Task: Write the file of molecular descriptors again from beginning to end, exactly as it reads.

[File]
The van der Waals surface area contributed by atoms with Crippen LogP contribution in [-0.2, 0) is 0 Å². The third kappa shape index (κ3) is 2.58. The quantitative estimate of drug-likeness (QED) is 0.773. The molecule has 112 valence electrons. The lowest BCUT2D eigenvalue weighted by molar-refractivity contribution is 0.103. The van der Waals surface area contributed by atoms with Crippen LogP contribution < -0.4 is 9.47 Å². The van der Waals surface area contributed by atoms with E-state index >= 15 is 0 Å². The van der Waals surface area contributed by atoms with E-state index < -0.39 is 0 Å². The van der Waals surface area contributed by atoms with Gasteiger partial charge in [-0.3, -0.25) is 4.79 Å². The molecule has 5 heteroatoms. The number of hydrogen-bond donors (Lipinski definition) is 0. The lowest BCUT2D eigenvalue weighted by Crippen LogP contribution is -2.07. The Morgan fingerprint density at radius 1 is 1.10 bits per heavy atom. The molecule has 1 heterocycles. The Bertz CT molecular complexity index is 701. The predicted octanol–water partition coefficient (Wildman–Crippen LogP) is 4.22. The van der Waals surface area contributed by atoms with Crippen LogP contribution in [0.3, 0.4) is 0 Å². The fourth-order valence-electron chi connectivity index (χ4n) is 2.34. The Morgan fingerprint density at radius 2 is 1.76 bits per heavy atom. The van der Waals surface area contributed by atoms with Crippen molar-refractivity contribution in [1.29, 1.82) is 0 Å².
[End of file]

The van der Waals surface area contributed by atoms with Crippen LogP contribution in [-0.2, 0) is 0 Å². The third kappa shape index (κ3) is 2.58. The quantitative estimate of drug-likeness (QED) is 0.773. The molecule has 112 valence electrons. The lowest BCUT2D eigenvalue weighted by molar-refractivity contribution is 0.103. The van der Waals surface area contributed by atoms with Crippen LogP contribution < -0.4 is 9.47 Å². The van der Waals surface area contributed by atoms with E-state index >= 15 is 0 Å². The van der Waals surface area contributed by atoms with E-state index < -0.39 is 0 Å². The van der Waals surface area contributed by atoms with Gasteiger partial charge in [-0.3, -0.25) is 4.79 Å². The molecule has 5 heteroatoms. The number of hydrogen-bond donors (Lipinski definition) is 0. The lowest BCUT2D eigenvalue weighted by Crippen LogP contribution is -2.07. The Morgan fingerprint density at radius 1 is 1.10 bits per heavy atom. The molecule has 1 heterocycles. The Bertz CT molecular complexity index is 701. The predicted octanol–water partition coefficient (Wildman–Crippen LogP) is 4.22. The van der Waals surface area contributed by atoms with Crippen LogP contribution in [0.3, 0.4) is 0 Å². The fourth-order valence-electron chi connectivity index (χ4n) is 2.34. The Morgan fingerprint density at radius 2 is 1.76 bits per heavy atom. The van der Waals surface area contributed by atoms with Crippen molar-refractivity contribution in [1.29, 1.82) is 0 Å².